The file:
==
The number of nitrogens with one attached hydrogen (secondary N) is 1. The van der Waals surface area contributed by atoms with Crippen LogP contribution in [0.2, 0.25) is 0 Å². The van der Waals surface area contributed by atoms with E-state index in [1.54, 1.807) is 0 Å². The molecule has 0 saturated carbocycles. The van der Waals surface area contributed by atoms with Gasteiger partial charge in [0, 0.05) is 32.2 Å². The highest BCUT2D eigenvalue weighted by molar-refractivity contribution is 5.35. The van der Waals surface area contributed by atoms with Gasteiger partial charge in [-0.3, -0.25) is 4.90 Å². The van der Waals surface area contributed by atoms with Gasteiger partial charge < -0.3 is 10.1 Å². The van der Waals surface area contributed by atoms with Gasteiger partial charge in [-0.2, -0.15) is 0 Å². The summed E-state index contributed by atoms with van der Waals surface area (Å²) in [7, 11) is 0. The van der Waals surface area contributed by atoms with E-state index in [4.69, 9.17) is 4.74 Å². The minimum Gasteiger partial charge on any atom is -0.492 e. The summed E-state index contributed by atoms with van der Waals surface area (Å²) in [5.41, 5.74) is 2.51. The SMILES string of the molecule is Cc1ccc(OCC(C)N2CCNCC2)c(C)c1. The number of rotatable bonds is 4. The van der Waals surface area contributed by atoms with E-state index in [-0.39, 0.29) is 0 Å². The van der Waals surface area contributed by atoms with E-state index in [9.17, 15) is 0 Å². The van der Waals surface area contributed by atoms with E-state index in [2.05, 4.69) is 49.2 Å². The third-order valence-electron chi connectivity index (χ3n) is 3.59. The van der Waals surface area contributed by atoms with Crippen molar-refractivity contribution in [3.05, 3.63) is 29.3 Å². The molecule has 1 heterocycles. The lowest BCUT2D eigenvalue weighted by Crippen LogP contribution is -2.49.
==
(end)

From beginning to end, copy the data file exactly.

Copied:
The number of nitrogens with one attached hydrogen (secondary N) is 1. The van der Waals surface area contributed by atoms with Crippen LogP contribution in [0.2, 0.25) is 0 Å². The van der Waals surface area contributed by atoms with E-state index in [1.54, 1.807) is 0 Å². The molecule has 0 saturated carbocycles. The van der Waals surface area contributed by atoms with Gasteiger partial charge in [0, 0.05) is 32.2 Å². The highest BCUT2D eigenvalue weighted by molar-refractivity contribution is 5.35. The van der Waals surface area contributed by atoms with Gasteiger partial charge in [-0.3, -0.25) is 4.90 Å². The van der Waals surface area contributed by atoms with Gasteiger partial charge < -0.3 is 10.1 Å². The van der Waals surface area contributed by atoms with Gasteiger partial charge in [-0.2, -0.15) is 0 Å². The summed E-state index contributed by atoms with van der Waals surface area (Å²) in [7, 11) is 0. The van der Waals surface area contributed by atoms with E-state index in [4.69, 9.17) is 4.74 Å². The minimum Gasteiger partial charge on any atom is -0.492 e. The summed E-state index contributed by atoms with van der Waals surface area (Å²) in [5.41, 5.74) is 2.51. The SMILES string of the molecule is Cc1ccc(OCC(C)N2CCNCC2)c(C)c1. The number of rotatable bonds is 4. The van der Waals surface area contributed by atoms with E-state index in [-0.39, 0.29) is 0 Å². The van der Waals surface area contributed by atoms with E-state index in [9.17, 15) is 0 Å². The van der Waals surface area contributed by atoms with E-state index in [2.05, 4.69) is 49.2 Å². The third-order valence-electron chi connectivity index (χ3n) is 3.59. The van der Waals surface area contributed by atoms with Crippen molar-refractivity contribution in [3.05, 3.63) is 29.3 Å². The molecule has 1 heterocycles. The lowest BCUT2D eigenvalue weighted by Crippen LogP contribution is -2.49.